... now with 35% more arrogance!

Sunday, February 17, 2013

Last-Minute Hexcrawl: Kingdom-Scale Terrain

Step One of the Last-Minute Hexcrawl process set up all the details we don't need to actually draw on a map. In Step Two, we will be drawing on the first of three maps to set up the general lay of the land. The Kingdom Scale map is large enough to represent an entire (small) kingdom and its borderlands; 30-league hexes representing 5 days travel are good for this scale. You will need to know which direction is inland, defined as "away from the large bodies of water off-map" (rolled with 3d8 in Step One.)

In the previous step, we rolled 2d4 to determine the number of terrain features. In theory, you could then roll that many times, once for each feature, on some table... but I thought about this for a while and settled on a way to roll all the features at once. You will need:
2 to 8 d10s (one per feature)
4d4 of one color, 4d4 of another color
Roll these all at once in a large, clear space. Each d10 is the "center" of a terrain blob, as described in the blobs and lines post, and the d6s define the shape and size. The d4s define rivers. The d10 table below (which should probably be merged with the one in Step One) interprets what each terrain blob is.

d10 RollTerrain Type
1Cliff* (sudden change in elevation)
2Wet* (increase in water)
3Thicker Vegetation
5Lower Ground
8Higher Ground
9Gently Rolling*

The default terrain is assumed to be a gradual increase in elevation as you head inland, with very minor dips and mounds. A "Cliff" result means a sudden increase in elevation by up to 100 feet. A "Wet" result is a marsh or swamp when combined with "Flat" or a waterfall when combined with "Cliff" or "Mountain". The "Higher Ground" and "Lower Ground" results indicate significant hills or depressions, except when combined with results marked with an asterisk.
  • Cliffs are either taller than normal (Higher Ground) or drop off into a crater/chasm (Lower Ground).
  • Wet Lower Ground is a lake or other body of water. If a Wet Low terrain blob is near the edge of a map that leads to an off-map body of water, this can be a bay that leads to the sea.
  • Flat Higher or Lower Ground indicates a steep slope that levels off as you move inland.
  • Mountains or Gently Rolling hills are taller when combined with Higher ground; Lower Ground creates a deep valley nestled between mountains or hills.
If two terrain blobs of the same type overlap, the overlapping area is more extreme (higher mountain, deeper chasm, thicker vegetation.)

Each set of d4s defines a river. The mouth of the river is a d4 that lands closes to one of the off-map large bodies of water. The source of the river is either the opposite point inland or the closest mountain/hill to the d4 that lands furthest inland. If any lakes were created by a terrain blob, any river that runs close to the lake will detour through it. Any vegetation close to a river will extend along the side of the river as well. If a river runs through a blob of higher elevation, it cuts a canyon. It will also in general change course when it runs close to terrain of lower elevation, flowing downhill.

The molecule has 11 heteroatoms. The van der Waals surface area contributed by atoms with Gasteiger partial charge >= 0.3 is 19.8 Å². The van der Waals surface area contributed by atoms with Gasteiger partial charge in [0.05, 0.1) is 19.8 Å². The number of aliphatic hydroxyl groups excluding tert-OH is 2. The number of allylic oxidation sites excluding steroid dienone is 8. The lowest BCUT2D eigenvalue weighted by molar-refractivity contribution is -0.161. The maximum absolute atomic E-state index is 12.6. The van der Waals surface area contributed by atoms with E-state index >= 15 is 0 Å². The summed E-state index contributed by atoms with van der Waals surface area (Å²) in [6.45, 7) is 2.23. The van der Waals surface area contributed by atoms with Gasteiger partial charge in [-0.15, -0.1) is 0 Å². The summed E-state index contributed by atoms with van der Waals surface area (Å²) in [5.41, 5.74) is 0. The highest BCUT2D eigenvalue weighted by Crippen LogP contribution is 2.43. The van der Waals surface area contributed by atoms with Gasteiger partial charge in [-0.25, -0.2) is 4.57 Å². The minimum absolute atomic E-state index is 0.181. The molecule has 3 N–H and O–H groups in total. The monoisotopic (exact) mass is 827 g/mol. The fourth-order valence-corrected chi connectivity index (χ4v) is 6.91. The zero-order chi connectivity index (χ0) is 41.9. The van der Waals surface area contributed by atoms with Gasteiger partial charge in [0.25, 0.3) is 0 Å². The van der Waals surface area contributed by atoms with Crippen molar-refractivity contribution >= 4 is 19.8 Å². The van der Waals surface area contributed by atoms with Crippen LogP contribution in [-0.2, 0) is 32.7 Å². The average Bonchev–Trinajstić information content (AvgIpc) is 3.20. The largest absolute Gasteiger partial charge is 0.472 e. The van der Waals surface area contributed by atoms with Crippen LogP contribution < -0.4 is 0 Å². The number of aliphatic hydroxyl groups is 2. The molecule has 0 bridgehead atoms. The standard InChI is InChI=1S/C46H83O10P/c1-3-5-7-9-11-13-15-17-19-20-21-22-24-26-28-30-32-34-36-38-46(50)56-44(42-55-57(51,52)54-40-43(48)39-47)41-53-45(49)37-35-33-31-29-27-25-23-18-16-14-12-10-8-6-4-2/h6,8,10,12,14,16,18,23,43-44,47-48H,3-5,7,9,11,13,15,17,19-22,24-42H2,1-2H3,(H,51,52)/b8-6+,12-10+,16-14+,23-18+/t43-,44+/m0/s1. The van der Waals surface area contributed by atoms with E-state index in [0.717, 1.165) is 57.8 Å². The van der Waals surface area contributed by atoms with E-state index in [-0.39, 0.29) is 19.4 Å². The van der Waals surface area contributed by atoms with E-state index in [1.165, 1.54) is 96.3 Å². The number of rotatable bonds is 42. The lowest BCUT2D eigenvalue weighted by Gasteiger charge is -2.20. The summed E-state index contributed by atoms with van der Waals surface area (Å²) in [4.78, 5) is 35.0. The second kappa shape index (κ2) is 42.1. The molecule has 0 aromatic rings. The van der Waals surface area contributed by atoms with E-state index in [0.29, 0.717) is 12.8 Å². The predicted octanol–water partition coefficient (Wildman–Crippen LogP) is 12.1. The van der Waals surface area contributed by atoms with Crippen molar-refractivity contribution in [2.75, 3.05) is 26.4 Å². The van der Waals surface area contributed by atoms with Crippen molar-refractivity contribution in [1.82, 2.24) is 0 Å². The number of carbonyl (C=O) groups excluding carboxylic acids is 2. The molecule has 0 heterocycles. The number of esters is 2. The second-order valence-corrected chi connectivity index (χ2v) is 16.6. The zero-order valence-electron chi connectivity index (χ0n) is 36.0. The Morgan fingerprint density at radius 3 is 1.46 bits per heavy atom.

Default vegetation is grassy, adjusted up or down on the following scale:

+2 Thick Forest/Jungle
+0Grasslands with Sparse Trees
 -1Semi-Arid (brush or scrub)
 -2Arid (sparse vegetation)
 -3Very Arid (no vegetation)

"Thicker Vegetation"  and "Wet" each shifts non-arctic regions up +1 on the scale. Terrain on the inland side of a mountain, or any High elevation in non-temperate areas, subtracts
  • -1 for sub-arctic/sub-tropical
  • -1 for Sandy or Rocky
  • -1 per mountain range between region and body of water (double if High)
  • -2 for arctic/tropical
You could, of course, simplify this and just make every Sandy area in Sub-Tropical/Sub-Arctic climates into deserts, not bothering with the other variations. Also, if ridges or canyons are more important than rivers, you can use the d4 sets to represent lines of higher or lower elevation, or even add one or two sets of 4d8 to define elevation profiles, using the results on the elevation table from Step One.


  1. I've been playing with this kind of total random creation recently too, but not at the whole realm level like this and not with so many elements. As usual, your approach is a very persuasive one and I actually want to give it a go just for the fun it looks. It has pretty much everything - the sensory pleasure of rolling so many dice, the scope of the unknown, the creative interpretation and the fine mechanical details to ponder.

    The only way I can think I would tinker with it now is to roll the rivers first, have the d10s near the sources default to high ground and have those in close proximity be modified or interpreted based on land and channel form nearby. The results on the d4s could be used for this too, with the size of the number representing the height of the land around and influencing the later blobs, possibly - on, say, a 5+ - with the 1s being the centres of large bodies, i.e. lakes or seas, either by rolling extra blobs or converting the first or nearest blobs to the same.

    I don't comment here much, but I read more or less all of what you post and - for what it's worth - I'm usually very inspired. I think you're doing us a lot of good and moving things into new spaces. You're out there at the limits of the possible while still at the heart of the game.

    1. Thanks! I'm considering a rewrite of Step One and Step Two, but I plan to finish what I started first before revising anything. I wasn't considering changing the order of terrain vs. rivers, but it's something I'll keep in mind.